Journal of Sports Science and Medicine Burstein M., Sammaille G. (1960) On a rapid determination of the cholesterol bound to the serum alpha- and beta-lipoproteins. Clinica Chimica Acta 5, 609-610.
Journal of Sports Science and Medicine Case C.C., Jones P.H., Nelson K., O'Brian Smith E., Ballantyne C.M. (2002) Impact of weight loss on the metabolic syndrome. Diabetes Obesity and Metabolism 4, 407-414.
Journal of Sports Science and Medicine Cheriyath P., Duan Y., Qian Z., Nambiar L., Liao D. (2010) Obesity, physical activity and the development of metabolic syndrome: the Atherosclerosis Risk in Communities study. European Journal of Cardiovascular Prevention and Rehabilitation 17, 309-313.
Journal of Sports Science and Medicine Choi K.M., Kin J.H., Cho J.H., Baik S.H., Park H.S., Kim S.M. (2007) Effect of exercise training on plasma visfatin and eotaxin levels. European Journal of Endocrinology 157, 437-442.
Journal of Sports Science and Medicine Eckel R.H., Scott M.G., Zimmet P. (2005) The metabolic syndrome. Lancet 365, 1415-428.
Journal of Sports Science and Medicine Ford E.S. (2005) Risks for all-causes mortality, cardiovascular disease, and diabetes associated with the metabolic syndrome: a summary of the evidence. Diabetes Care 28, 1769-1785.
Journal of Sports Science and Medicine Fukuhara A., Matsuda M., Nishizawa M., Segawa K., Tanaka M., Kishimoto K., Matsuki Y., Murakami M., Ichisaka T., Murakami H., Watanabe E., Takagi T., Akiyoshi M., ohtsubo T., Kihara S., Yamashita S., Makishima M., Funahashi T., Yamanaka S., Hiramatsu R., Matsuzawa Y., Shimomura I. (2005) Visfatin: a protein secreted by visceral fat that mimics the effects of insulin. Science 307, 426-430.
Journal of Sports Science and Medicine Gale E.A. (2008) Should we dump the metabolic syndrome?. British Medical Journal. 336, 640-.
Journal of Sports Science and Medicine Gupta A., Gupta V. (2010) Metabolic syndrome: What are the risks for humans?. BioScience Trends 4, 202-212.
Journal of Sports Science and Medicine Jensky-Squires N.E., Dieli-Conwright C.M., Rossuello A., Erceg D.N., McCauley S., Schroeder E.T. (2008) Validity and reliability of body composition analysers in children and adults. British Journal of Nutrition 100, 859-865.
Journal of Sports Science and Medicine National Cholesterol Education Program (NCEP) (2002) Expert panel on detection, evaluation, and treatment of high blood cholesterol in adults (Adult Treatment Panel III). Third report of national cholesterol education program expert panel on detection, evaluation, and treatment of high blood cholesterol in adults (Adult Treatment Panel III) final report. Circulation 106, 3143-3121.
Journal of Sports Science and Medicine Pagano C., Pilon C., Olivieri M., Mason P., Fabris R., Serra R., Milan G., Rossato M., Federspil G., Vetter R. (2006) Reduce plasma visfatin/pre B-cell colony enhancing factor in obesity is not related to insulin resistance in humans. Journal of Clinical Endocrinology and Metabolism 91, 3165-3170.
Journal of Sports Science and Medicine Pitsavos C., Panagiotakos D.B., Chrysohoou C., Kavouras S., Stefanadis C. (2005) The associations between physical activity, inflammation, and coagulation markers, in people with metabolic syndrome: the ATTICA study. European Journal of Cardiovascular Prevention and Rehabilitation 12, 151-158.
Journal of Sports Science and Medicine Rice B., Janssen I., Hudson R., Ross R. (1999) Effects of aerobic or resistance exercise and/or diet on glucose tolerance and plasma insulin levels in obese men. Diabetes Care 22, 684-691.
Journal of Sports Science and Medicine Rongvaux A., Shea R.J., Mulks M.H., Gigot D., Urbain J., Leo O., Andris F. (2002) Pre-B-cell colony-enhancing factor, whose expression is up-regulated in activated lymphocytes, is a nicotinamide phosphoribosyltransferase, a cytosolic enzyme involved in NAD biosynthesis. European Journal of Immunology 32, 3225-3234.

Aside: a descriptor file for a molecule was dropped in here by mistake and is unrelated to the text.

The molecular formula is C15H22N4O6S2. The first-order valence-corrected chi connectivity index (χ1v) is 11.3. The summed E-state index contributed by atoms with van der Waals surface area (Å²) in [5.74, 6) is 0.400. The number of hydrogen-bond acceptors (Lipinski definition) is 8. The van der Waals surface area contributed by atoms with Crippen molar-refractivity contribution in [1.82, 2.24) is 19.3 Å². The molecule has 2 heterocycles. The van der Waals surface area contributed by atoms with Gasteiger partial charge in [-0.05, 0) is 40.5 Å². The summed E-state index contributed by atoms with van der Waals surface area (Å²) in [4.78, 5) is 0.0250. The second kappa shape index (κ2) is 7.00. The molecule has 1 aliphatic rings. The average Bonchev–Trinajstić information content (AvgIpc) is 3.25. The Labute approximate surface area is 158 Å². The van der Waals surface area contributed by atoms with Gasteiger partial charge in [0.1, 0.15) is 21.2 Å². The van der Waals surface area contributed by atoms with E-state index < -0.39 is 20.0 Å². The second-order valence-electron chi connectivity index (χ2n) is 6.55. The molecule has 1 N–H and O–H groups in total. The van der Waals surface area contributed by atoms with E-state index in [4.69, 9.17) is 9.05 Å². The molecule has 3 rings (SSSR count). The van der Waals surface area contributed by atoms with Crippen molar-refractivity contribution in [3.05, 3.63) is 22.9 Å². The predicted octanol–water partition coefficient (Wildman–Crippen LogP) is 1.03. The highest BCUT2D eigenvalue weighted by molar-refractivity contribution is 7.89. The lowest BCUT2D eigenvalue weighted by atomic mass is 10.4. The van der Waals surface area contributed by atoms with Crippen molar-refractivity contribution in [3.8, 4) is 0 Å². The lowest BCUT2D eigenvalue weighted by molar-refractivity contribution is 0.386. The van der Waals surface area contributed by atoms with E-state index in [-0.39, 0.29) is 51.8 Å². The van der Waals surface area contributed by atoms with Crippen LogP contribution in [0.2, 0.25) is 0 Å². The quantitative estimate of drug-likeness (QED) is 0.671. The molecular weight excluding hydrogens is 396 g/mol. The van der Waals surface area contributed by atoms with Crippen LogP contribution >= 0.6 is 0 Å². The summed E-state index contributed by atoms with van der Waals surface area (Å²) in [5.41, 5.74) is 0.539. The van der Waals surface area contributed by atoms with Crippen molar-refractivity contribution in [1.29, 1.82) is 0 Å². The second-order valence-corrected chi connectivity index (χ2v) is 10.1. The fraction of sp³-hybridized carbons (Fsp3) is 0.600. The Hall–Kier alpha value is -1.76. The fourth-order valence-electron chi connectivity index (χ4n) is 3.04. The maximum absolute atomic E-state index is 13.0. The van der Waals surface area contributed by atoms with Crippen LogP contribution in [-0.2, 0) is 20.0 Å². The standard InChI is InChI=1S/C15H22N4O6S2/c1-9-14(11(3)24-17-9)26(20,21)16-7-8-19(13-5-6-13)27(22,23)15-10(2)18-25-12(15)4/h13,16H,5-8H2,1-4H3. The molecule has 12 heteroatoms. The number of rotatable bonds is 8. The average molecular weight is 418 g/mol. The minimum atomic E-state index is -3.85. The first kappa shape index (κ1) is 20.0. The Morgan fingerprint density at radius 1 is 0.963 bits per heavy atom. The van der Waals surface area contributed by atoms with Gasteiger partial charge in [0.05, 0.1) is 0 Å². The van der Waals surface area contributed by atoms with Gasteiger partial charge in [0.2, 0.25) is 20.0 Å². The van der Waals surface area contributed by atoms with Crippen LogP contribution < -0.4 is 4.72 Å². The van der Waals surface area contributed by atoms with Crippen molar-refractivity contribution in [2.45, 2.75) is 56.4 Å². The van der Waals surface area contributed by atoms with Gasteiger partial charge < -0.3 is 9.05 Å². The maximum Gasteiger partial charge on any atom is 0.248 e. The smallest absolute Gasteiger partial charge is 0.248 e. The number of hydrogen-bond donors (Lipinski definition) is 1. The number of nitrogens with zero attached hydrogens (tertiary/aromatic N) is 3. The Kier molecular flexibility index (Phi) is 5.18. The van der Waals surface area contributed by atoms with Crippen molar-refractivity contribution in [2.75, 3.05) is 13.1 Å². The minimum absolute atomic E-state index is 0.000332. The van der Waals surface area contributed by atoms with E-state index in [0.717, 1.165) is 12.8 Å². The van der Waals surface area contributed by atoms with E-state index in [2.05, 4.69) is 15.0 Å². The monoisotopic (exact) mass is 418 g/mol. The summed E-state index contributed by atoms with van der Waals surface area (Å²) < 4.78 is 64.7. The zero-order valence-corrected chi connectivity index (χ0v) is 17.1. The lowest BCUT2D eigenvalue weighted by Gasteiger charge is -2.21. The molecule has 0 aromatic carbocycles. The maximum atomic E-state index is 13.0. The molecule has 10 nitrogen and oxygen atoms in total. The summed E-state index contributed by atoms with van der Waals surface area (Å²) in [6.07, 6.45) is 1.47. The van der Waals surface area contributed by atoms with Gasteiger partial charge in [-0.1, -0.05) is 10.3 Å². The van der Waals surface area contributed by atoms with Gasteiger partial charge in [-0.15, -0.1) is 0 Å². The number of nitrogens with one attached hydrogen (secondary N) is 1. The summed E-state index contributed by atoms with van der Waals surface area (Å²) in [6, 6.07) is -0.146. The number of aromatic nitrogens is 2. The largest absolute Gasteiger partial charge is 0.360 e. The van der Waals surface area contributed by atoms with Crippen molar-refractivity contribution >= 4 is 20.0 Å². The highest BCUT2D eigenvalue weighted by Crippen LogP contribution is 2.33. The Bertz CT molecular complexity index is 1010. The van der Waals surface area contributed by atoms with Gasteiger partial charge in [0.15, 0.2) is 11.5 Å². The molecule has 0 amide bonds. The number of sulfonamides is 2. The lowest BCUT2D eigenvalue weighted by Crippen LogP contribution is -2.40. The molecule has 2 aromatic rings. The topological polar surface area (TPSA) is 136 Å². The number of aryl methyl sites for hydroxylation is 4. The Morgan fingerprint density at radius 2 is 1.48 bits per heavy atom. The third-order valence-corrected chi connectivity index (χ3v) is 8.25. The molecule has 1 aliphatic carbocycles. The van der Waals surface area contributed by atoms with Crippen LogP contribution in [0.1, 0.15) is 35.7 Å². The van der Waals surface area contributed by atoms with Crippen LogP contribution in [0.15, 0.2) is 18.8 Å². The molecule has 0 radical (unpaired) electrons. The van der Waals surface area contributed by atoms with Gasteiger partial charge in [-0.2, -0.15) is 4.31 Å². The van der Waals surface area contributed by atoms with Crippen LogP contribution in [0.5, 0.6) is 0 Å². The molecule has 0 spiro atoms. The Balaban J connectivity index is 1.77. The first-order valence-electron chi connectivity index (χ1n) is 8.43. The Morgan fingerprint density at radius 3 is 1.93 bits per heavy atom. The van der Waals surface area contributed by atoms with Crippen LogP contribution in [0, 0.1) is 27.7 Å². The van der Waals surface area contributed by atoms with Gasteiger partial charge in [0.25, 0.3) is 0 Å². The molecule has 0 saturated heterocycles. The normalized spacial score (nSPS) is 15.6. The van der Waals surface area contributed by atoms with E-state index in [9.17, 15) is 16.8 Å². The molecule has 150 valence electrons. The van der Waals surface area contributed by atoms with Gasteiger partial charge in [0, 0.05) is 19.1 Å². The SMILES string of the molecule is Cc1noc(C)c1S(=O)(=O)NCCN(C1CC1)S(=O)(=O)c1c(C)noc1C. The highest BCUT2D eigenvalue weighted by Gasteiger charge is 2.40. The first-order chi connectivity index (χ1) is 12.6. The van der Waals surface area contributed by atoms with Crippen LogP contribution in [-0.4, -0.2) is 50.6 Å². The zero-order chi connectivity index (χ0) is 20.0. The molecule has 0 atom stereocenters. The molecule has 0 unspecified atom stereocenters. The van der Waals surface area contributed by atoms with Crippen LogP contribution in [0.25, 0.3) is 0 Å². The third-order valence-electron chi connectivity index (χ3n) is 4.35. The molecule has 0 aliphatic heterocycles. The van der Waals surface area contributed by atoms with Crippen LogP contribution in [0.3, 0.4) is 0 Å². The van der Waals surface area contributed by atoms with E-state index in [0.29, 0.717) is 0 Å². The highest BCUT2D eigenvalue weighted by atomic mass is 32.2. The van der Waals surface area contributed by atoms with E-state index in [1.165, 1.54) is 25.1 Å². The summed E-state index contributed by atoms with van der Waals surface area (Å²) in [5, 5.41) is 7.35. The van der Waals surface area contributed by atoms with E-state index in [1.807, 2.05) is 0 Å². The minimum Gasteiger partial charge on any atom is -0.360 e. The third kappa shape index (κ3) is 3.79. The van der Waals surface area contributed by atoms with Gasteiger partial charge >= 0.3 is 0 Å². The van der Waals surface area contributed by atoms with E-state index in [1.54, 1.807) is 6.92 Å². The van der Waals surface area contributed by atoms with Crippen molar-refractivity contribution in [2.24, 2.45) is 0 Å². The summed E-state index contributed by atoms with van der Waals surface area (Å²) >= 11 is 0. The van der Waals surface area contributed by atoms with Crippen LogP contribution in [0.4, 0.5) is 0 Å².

Journal of Sports Science and Medicine Ross R., Dagnone D., Jones P.J., Smith H., Paddags A., Hudson R., Janssen I. (2000) Reduction in obesity and related comorbid conditions after diet-induced weight loss or exercise-induced weight loss in men: a randomized, controlled trial. Annals of Internal Medicine 133, 92-103.
Journal of Sports Science and Medicine Samal B., Sun Y., Stearns G., Xie C., Suggs S., McNiece I. (1994) Cloning and characterization of cDNA encoding a novel human pre-B-cell colony-enhancing factor. Molecular and Cellular Biology 14, 1431-1437.
Journal of Sports Science and Medicine Seo D.I., Jun T.W., Park K.S., Chang H.K., So W.Y., Song W. (2010) 12weeks combined exercise training is better than aerobic exercise for increasing Growth Hormone in middle-aged women. International Journal of Sport Nutrition and Exercise Metabolism 20, 21-26.
Journal of Sports Science and Medicine Strasser B., Schobersberger W. (2010) Evidence for Resistance Training as a Treatment Therapy in Obesity. Journal of Obesity 2011, 1-9.
Journal of Sports Science and Medicine Varma V., Yao-Borengasser A., Rasouli N., Bodles A.M., Phanavanh B., Lee M.J., Starks T., Kern L.M., Spencer H.J., McGehee R.E., Fied S.K., Kern P.A. (2007) Human visfatin expression: relationship to insulin sensitivity, intramyocellular lipid and inflammation. Journal of Clinical Endocrinology and Metabolism 992, 666-672.
Journal of Sports Science and Medicine Wilson P.W., D'Agostino R.B., Parise H., Sullivan L., Meigs J.B. (2005) Metabolic syndrome as a precursor of cardiovascular disease and type 2 diabetes mellitus. Circulation 112, 3066-3072.
 
 
 
Home Issues About Authors
Contact Current Editorial board Authors instructions
Email alerts In Press Mission For Reviewers
Archive Scope
Supplements Statistics
Most Read Articles
  Most Cited Articles
 
  
 
JSSM | Copyright 2001-2020 | All rights reserved. | LEGAL NOTICES | Publisher

It is forbidden the total or partial reproduction of this web site and the published materials, the treatment of its database, any kind of transition and for any means, either electronic, mechanic or other methods, without the previous written permission of the JSSM.

This work is licensed under a Creative Commons License Creative Commons Attribution-NonCommercial-NoDerivatives 4.0 International License.